Swix Sonic R1 Full Carbon Ski Pole

Swix Sonic R1 Full Carbon Ski Pole
$199.95
Sonic R1 Full Carbon Ski Pole by Swix
Price subject to change | SKU: SWI0560

Swix Sonic R1 Full Carbon Ski Pole

You wouldn't go kayaking with a canoe paddle or deep-sea fishing with a fly rod, so why do you keep touring with crappy, nonadjustable aluminum poles' Ditch that zero and get with the Swix Sonic R1 Adjustable Carbon Ski Pole, your new backcountry-conquering hero. The Sonic is overflowing with thoughtful features, but none are more significant than the twist-lock mechanism, a new take on a classic design: simply spin the oversize nut to compress a sleeve around the lower shaft, locking the pole in place. Since the threads and locking mechanism are covered when the pole is locked, there isn't any icing up to worry about, and the nut is large enough that it functions as a mid-shaft grip on your uphill pole during steep switchbacks (let's be real, as nice as a simple adjustable pole is, you're probably not going to stop and readjust it every two minutes). Thoughtful touches abound in the grip, too. It features a relatively rounded top to make palming easy, and a straight edge for scraping snow and ice off your skis to keep unnecessary weight at bay. There's also a front hook on the top of the grip that makes it easy to hook the front of tech bindings and unbuckle boots if you're spending a day riding lifts, and a one-pull wrist strap that makes it easy to accommodate light gloves on the uphill and heavier ones on the way down. Weighing in at under a pound per pair, the Sonic is a no-brainer if you spend most of your days getting up and down the mountain on you own two feet.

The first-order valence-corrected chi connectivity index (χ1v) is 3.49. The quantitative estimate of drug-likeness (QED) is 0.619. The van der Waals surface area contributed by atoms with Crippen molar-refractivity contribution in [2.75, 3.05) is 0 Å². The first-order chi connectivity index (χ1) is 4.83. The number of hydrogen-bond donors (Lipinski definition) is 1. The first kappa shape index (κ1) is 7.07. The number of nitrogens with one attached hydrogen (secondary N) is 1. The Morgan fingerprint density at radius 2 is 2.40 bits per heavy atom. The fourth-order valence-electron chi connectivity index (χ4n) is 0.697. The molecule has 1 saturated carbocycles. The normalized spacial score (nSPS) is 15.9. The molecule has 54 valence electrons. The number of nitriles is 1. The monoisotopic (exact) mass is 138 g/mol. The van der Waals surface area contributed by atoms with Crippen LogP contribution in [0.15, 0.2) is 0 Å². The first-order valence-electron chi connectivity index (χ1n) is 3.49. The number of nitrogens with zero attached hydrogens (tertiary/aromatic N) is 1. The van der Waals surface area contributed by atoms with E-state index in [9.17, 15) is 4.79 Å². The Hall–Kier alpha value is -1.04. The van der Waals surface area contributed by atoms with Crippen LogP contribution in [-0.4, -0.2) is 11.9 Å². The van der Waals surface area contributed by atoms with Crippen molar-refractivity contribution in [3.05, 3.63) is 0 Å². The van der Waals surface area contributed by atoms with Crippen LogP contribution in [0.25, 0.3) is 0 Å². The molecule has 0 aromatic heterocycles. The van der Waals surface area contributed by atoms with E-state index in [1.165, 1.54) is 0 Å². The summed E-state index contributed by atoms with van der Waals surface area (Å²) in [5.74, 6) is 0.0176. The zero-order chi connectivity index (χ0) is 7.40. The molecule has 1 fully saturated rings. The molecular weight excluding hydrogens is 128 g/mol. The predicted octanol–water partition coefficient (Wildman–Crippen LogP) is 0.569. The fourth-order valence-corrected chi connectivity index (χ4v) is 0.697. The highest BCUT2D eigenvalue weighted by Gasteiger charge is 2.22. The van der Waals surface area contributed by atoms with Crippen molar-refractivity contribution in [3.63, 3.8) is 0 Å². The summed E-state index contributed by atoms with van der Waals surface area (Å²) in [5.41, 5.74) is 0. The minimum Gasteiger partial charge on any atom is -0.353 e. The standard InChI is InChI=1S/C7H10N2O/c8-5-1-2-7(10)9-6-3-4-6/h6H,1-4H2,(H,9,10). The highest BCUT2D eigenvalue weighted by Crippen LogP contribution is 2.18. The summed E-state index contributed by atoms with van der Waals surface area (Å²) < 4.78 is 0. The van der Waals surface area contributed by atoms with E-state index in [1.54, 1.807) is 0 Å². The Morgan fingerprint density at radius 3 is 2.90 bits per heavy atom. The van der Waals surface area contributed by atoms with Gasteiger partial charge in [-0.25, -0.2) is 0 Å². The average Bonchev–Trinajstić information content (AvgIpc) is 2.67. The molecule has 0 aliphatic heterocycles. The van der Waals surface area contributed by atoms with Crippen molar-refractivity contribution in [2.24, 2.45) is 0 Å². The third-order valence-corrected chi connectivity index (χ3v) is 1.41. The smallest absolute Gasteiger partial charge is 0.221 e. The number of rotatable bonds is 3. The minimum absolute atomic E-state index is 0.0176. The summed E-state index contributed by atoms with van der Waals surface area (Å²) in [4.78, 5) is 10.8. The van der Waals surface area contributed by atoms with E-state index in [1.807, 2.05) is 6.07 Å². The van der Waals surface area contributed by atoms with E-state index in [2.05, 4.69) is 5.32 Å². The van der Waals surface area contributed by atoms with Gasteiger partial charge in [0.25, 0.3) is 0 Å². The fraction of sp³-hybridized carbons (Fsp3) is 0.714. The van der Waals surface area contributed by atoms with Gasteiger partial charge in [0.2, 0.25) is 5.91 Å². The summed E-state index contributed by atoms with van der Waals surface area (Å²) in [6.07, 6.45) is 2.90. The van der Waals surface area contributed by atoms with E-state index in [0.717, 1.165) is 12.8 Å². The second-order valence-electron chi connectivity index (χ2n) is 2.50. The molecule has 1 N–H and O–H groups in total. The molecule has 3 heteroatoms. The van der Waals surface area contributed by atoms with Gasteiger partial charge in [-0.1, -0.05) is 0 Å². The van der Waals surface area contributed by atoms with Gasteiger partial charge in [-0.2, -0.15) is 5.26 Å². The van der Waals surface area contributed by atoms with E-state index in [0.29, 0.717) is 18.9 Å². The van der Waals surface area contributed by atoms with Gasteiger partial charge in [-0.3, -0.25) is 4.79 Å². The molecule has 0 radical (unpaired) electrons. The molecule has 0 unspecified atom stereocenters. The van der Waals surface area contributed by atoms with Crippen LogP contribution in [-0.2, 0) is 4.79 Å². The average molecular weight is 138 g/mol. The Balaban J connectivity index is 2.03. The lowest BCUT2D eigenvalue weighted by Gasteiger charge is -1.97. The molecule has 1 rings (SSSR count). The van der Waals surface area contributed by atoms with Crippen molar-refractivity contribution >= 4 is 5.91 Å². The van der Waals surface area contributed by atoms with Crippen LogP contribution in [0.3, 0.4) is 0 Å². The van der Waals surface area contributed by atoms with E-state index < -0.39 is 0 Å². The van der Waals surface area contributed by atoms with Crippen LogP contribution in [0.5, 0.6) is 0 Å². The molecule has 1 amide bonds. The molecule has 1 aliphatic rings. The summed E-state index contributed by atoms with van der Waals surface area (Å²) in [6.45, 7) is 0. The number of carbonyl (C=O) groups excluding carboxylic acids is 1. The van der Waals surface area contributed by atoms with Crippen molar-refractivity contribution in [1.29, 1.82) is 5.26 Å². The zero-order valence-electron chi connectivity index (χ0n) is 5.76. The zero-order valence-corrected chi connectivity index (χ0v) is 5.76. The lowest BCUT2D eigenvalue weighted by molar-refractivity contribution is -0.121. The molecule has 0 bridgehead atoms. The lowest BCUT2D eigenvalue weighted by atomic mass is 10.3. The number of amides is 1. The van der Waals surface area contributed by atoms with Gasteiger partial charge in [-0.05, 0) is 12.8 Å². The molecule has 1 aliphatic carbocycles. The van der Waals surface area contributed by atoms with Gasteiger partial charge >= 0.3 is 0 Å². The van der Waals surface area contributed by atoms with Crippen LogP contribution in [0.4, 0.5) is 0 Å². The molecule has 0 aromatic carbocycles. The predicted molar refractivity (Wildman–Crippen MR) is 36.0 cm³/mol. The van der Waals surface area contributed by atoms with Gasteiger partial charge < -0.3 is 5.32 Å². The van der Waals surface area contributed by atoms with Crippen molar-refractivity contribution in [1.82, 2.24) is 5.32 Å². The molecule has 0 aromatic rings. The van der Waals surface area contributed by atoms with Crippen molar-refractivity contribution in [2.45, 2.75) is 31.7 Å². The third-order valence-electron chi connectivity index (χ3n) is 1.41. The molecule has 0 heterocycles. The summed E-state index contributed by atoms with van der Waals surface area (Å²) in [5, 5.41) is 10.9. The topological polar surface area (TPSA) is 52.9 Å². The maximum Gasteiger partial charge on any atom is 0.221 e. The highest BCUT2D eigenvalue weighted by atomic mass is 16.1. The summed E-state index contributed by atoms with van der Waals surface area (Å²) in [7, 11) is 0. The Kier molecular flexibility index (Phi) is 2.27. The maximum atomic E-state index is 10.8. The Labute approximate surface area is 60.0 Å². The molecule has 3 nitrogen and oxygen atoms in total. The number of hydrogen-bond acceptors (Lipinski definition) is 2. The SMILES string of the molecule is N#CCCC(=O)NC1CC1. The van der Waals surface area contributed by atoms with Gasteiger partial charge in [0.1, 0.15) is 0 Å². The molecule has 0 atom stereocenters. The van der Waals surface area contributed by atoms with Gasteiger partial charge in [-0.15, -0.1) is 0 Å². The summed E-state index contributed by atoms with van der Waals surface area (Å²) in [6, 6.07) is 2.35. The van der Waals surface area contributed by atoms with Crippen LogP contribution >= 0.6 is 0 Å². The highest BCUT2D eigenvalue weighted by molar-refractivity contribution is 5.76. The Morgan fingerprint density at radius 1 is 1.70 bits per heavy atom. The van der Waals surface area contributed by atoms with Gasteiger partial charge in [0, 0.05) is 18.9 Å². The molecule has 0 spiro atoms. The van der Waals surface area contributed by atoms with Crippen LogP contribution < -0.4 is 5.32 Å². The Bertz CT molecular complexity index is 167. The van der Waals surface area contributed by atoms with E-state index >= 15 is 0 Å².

October's Featured Park
Arches National Park is known for its' remarkable natural red sandstone arches. With over 2,000 catalogued arches that range in size from a three-foot opening, to Landscape Arch which measures 306 feet from base to base, the park offers the largest concentration of natural arches in the world.
October's Animal
Most commonly found in the tundra of Rocky Mountain National Park, the pika is a close relative of the rabbits and hares, with two upper incisors on each side of the jaw, one behind the other. Being rock-gray in color, pikas are seldom seen until their shrill, metallic call reveals their presence.